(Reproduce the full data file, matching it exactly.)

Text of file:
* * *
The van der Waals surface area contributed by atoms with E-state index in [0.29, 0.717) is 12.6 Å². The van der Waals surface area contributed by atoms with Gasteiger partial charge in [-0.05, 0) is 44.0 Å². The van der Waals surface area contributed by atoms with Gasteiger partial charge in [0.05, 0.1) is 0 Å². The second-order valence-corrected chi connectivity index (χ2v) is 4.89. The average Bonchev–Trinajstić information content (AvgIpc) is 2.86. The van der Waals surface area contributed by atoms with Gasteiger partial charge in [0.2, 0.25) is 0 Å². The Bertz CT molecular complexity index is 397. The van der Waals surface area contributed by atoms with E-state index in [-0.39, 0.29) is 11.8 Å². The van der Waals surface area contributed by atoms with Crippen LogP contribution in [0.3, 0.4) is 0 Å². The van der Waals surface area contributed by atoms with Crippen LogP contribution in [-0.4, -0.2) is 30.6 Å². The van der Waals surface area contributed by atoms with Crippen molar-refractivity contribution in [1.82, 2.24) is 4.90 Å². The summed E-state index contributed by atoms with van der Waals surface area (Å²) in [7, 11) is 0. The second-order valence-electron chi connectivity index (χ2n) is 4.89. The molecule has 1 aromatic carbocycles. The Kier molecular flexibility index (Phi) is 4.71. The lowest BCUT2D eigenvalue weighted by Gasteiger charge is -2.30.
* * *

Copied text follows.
The van der Waals surface area contributed by atoms with E-state index in [0.29, 0.717) is 12.6 Å². The van der Waals surface area contributed by atoms with Gasteiger partial charge in [-0.05, 0) is 44.0 Å². The van der Waals surface area contributed by atoms with Gasteiger partial charge in [0.05, 0.1) is 0 Å². The second-order valence-corrected chi connectivity index (χ2v) is 4.89. The average Bonchev–Trinajstić information content (AvgIpc) is 2.86. The van der Waals surface area contributed by atoms with Gasteiger partial charge in [0.2, 0.25) is 0 Å². The Bertz CT molecular complexity index is 397. The van der Waals surface area contributed by atoms with E-state index in [-0.39, 0.29) is 11.8 Å². The van der Waals surface area contributed by atoms with Crippen LogP contribution in [0.3, 0.4) is 0 Å². The van der Waals surface area contributed by atoms with Crippen LogP contribution in [-0.4, -0.2) is 30.6 Å². The van der Waals surface area contributed by atoms with Crippen molar-refractivity contribution in [1.82, 2.24) is 4.90 Å². The summed E-state index contributed by atoms with van der Waals surface area (Å²) in [7, 11) is 0. The second-order valence-electron chi connectivity index (χ2n) is 4.89. The molecule has 1 aromatic carbocycles. The Kier molecular flexibility index (Phi) is 4.71. The lowest BCUT2D eigenvalue weighted by Gasteiger charge is -2.30.